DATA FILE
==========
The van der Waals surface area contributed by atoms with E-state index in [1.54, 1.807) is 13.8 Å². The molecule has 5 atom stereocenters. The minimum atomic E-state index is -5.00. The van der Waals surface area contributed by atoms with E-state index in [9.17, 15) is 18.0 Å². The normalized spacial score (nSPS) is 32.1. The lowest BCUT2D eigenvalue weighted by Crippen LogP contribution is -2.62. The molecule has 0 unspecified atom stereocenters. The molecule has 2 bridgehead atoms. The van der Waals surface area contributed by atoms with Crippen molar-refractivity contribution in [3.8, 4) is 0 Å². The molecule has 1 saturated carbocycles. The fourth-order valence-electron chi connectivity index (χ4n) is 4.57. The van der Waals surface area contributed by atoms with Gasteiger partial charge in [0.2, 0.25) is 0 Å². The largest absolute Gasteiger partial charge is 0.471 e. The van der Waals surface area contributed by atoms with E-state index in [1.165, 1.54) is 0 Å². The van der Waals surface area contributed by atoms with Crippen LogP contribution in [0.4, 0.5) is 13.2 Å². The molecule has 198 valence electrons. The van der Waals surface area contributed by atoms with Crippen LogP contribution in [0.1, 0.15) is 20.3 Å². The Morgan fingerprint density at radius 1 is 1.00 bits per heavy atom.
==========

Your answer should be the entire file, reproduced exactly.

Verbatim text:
The van der Waals surface area contributed by atoms with E-state index in [1.54, 1.807) is 13.8 Å². The molecule has 5 atom stereocenters. The minimum atomic E-state index is -5.00. The van der Waals surface area contributed by atoms with E-state index in [9.17, 15) is 18.0 Å². The normalized spacial score (nSPS) is 32.1. The lowest BCUT2D eigenvalue weighted by Crippen LogP contribution is -2.62. The molecule has 0 unspecified atom stereocenters. The molecule has 2 bridgehead atoms. The van der Waals surface area contributed by atoms with Crippen molar-refractivity contribution in [3.8, 4) is 0 Å². The molecule has 1 saturated carbocycles. The fourth-order valence-electron chi connectivity index (χ4n) is 4.57. The van der Waals surface area contributed by atoms with Gasteiger partial charge in [0.2, 0.25) is 0 Å². The largest absolute Gasteiger partial charge is 0.471 e. The van der Waals surface area contributed by atoms with E-state index in [1.165, 1.54) is 0 Å². The van der Waals surface area contributed by atoms with Crippen LogP contribution in [0.4, 0.5) is 13.2 Å². The molecule has 198 valence electrons. The van der Waals surface area contributed by atoms with Crippen LogP contribution in [0.1, 0.15) is 20.3 Å². The Morgan fingerprint density at radius 1 is 1.00 bits per heavy atom.